makes its products from proprietary nickel-titanium alloys that
have a property called shape memory. These alloys undergo
a transformation from one crystal phase to another over a particular
temperature range. Above this range, the material exists
as austenite. Austenite has a rigid crystal structure.
The shape of a component while in the austenite phase is termed
the memory shape. The low temperature phase, martensite,
is soft and can be deformed about 6% from its original shape
without causing any permanent deformation. Once deformed,
martensitic material will remain in this deformed shape indefinitely.
When heated later, the material transforms to the high temperature
phase and returns to its memory shape.
are typically supplied in the deformed martensitic state.
When heated later by the end user, the devices return to their
memory shape. If the part is constrained from fully
recovering it’s memory shape, it will build up a repeatable
clamping force. This force will be maintained as long
as the material remains in the austenitic state. If cooled
back to the martensitic state, the force exerted by the part
will relax to zero. So, a shape memory fastener must have
a reversion temperature to martensite that is below the minimum
operating temperature of the installed fastener.
is met with our Alloy C which is austenitic at temperatures
down to -65°C and not fully martensitic until about -200°C.
However, since the transformation to austenite begins at about
-120°C, Alloy C fasteners must be shipped and stored in
liquid nitrogen, recovering on warming to room temperature.
This behavior is acceptable, even advantageous, for some applications.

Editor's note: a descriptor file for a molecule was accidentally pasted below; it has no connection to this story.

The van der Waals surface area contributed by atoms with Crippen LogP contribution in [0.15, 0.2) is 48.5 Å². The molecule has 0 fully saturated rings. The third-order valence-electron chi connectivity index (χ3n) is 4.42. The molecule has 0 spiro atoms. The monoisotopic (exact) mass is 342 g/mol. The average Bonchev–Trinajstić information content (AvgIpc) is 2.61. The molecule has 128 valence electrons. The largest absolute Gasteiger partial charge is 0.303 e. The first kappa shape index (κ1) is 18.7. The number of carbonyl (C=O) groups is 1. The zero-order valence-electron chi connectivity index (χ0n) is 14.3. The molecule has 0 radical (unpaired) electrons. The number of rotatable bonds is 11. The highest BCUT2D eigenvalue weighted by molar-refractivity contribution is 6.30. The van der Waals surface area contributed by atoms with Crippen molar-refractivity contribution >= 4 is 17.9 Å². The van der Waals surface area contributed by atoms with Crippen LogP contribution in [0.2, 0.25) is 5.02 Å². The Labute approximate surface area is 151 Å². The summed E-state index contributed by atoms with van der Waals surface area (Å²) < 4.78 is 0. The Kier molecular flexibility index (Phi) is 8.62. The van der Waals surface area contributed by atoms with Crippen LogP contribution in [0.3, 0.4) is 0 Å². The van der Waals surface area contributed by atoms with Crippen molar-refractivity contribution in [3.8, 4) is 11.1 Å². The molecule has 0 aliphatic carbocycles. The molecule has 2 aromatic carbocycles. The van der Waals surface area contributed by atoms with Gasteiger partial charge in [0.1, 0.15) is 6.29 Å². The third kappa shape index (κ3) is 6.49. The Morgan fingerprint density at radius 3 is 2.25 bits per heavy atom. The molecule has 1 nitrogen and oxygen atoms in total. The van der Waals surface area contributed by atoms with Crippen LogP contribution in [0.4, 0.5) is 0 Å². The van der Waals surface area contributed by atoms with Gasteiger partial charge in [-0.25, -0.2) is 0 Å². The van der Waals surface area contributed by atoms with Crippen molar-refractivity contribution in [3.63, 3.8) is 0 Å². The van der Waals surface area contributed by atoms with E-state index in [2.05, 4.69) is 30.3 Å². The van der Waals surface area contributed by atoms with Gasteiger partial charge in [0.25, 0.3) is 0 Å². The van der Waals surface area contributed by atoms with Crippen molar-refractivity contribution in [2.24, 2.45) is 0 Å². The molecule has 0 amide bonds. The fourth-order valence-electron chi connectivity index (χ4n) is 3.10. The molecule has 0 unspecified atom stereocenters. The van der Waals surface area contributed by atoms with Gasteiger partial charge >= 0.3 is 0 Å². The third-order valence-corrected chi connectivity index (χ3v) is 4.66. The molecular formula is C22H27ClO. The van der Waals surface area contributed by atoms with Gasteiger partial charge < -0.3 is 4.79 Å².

However, for most applications, it is desirable to have fasteners
that can be shipped and handled at normal ambient temperatures,
installed by heating above room temperature, and maintain clamping
force down to minimum terrestrial temperatures.
There is a hysteresis
in the thermal response of shape memory alloys. The transformation
to austenite on heating occurs at a higher temperature than
the transformation to martensite on cooling. Through alloying
and processing, this hysteresis can be significantly enlarged.
Using this approach, our Alloy H achieves the objective stated
above. Alloy H fasteners remain martensitic to 50°C,
recover to austenite and build full clamping stress by 165°C,
maintain clamping stress on cooling to -65°C, and do not
become fully martensitic until cooled below -120°C.
Once a part is
heated to recover its memory shape, it will not spontaneously
return to its original supplied shape when cooled to martensite.
Most products do have some two-way effect, moving back toward
their deformed condition by 1% to 2.5% when cooled. The
magnitude of this 2-way effect is dependent on the alloy and
its processing. The 2-way effect is the basis for multi-cycle
fasteners which release their grip when cooled and re-grip when
technical information, see the paper "Shape
Memory Alloy Fasteners".